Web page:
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Frackistan: The Promise and Peril of America’s Energy Revolution
Russell Gold
Savaging the Dark
Christopher Conlon
The End-of-Life Handbook: A Compassionate Guide to Connecting with and Caring for a Dying Loved One
David B. Feldman, S. Andrew Lasher, Ira Byock
Final Journeys: A Practical Guide for Bringing Care and Comfort at the End of Life
Maggie Callanan
A Better Way of Dying: How to Make the Best Choices at the End of Life
Jeanne Fitzpatrick, Eileen M. Fitzpatrick, William H. Colby, William Colby
Handbook for Mortals: Guidance for People Facing Serious Illness
Joanne Lynn, Janice Lynn Schuster, Joan Harrold
Change Anything: The New Science of Personal Success
Kerry Patterson, Joseph Grenny, David Maxfield, Ron McMillan, Al Switzler
Doug Dorst, J.J. Abrams
Dances in Two Worlds: A Writer-Artist's Backstory
Thordis Simonsen
Tigers in Red Weather
Liza Klaussmann, Katherine Kellgren

Nineteen Eighty-Four

Nineteen Eighty-Four - Simon Prebble, George Orwell Hmm.
This book is a LOT different when you read it as an old, embittered adult versus when you read it as a cynical-yet-nearly-immortal teenager.

It's both more hilarious - because, come on, all the work involved in keeping The Party and everything else going? That is...SO MUCH WORK! And humans are so lazy! But, wow, it is impressive - and more potentially real. Like, sometimes I feel like I work in 1984 whereas when I thought high school was Big Brother, well, I was wrong.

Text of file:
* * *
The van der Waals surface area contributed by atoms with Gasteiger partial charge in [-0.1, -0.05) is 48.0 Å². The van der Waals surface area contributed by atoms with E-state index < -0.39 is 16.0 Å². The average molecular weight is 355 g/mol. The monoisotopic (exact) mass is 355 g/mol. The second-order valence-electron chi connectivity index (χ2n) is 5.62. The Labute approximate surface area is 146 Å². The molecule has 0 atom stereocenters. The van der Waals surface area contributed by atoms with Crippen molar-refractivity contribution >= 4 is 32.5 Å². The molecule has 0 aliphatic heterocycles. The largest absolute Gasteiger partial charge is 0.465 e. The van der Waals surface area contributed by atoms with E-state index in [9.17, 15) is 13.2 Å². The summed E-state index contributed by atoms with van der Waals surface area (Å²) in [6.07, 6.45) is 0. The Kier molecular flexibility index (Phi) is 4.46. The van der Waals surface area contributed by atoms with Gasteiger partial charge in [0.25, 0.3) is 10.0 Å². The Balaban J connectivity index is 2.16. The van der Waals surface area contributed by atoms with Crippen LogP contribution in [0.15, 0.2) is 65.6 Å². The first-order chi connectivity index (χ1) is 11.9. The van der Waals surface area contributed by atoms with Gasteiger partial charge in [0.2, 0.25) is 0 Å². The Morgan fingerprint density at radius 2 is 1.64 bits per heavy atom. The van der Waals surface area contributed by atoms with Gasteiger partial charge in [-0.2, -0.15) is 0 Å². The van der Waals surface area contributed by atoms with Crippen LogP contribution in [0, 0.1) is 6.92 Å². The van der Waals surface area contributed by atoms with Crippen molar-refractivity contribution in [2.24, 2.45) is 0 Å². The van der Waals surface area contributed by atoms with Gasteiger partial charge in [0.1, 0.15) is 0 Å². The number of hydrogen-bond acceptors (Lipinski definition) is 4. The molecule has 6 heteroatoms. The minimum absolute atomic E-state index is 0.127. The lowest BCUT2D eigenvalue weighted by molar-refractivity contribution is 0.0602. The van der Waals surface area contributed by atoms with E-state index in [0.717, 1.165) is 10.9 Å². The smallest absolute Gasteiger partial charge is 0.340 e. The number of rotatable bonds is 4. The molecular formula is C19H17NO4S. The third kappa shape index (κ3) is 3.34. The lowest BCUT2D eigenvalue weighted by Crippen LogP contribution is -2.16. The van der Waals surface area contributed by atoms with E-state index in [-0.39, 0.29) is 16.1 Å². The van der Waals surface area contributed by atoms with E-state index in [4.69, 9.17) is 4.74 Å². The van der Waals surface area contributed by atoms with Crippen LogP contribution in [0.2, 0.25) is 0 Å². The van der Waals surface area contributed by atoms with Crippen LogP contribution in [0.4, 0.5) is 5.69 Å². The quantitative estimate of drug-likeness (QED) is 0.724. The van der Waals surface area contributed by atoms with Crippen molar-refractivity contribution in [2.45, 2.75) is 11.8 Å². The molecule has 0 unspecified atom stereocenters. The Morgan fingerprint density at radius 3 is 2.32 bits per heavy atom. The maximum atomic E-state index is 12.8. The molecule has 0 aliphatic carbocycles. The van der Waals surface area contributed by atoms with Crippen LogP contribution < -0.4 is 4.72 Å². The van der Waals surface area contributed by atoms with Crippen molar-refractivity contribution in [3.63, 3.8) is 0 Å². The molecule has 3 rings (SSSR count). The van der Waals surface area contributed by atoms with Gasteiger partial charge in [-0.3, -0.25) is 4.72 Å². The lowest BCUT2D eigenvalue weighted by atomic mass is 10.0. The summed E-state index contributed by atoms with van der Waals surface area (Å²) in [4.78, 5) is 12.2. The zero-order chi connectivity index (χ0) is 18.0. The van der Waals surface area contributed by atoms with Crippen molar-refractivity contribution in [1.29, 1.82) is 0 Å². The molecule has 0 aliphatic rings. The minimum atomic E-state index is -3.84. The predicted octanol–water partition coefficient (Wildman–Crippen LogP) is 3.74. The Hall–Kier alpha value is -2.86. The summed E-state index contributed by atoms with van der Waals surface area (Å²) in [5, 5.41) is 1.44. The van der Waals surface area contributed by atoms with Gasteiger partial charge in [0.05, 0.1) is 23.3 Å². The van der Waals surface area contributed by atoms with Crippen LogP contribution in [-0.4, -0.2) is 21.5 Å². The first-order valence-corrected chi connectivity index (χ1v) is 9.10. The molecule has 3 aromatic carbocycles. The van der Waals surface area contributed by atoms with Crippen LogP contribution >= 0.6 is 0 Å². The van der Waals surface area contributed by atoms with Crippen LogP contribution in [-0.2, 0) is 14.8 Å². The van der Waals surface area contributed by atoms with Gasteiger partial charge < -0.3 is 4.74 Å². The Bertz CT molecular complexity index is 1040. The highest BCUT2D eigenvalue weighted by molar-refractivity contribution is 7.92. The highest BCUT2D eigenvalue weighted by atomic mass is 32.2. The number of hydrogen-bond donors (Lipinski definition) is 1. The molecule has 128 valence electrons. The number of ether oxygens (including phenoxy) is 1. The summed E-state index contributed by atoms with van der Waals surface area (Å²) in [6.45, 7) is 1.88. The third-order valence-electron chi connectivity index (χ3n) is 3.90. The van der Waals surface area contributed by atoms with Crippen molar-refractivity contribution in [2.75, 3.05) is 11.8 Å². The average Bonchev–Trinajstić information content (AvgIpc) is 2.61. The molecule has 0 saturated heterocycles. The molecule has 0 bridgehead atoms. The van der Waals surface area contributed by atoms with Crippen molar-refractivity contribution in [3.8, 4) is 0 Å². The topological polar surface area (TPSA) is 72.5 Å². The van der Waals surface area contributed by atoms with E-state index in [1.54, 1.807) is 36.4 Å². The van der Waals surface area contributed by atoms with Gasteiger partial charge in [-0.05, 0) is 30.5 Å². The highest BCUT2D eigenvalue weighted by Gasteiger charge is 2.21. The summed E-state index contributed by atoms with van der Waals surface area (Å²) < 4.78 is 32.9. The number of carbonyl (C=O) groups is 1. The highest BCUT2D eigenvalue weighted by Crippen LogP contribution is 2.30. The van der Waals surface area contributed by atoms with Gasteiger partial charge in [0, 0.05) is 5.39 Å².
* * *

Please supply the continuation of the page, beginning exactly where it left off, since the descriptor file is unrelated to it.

The parts that stood out now are very different from the parts that stood out then. Now I'm not angry after reading this, I'm sad. And tired.

You know what I loved, though, was the simplification of the English language. I don't think that even crossed my awareness when I read this the first time but now I would love to see that in progress, watch it all get pared down as planned, and then watch to see how long before this perfect, easy language broke down, sprouted tendrils and grew into something else. Such a fascinating thought.

Overall, the book is still quite easy to follow, to understand, to let the horror and confusion settle over my consciousness. I get why this is a classic and I'll have to read it in another 23 years to see how much it has again changed.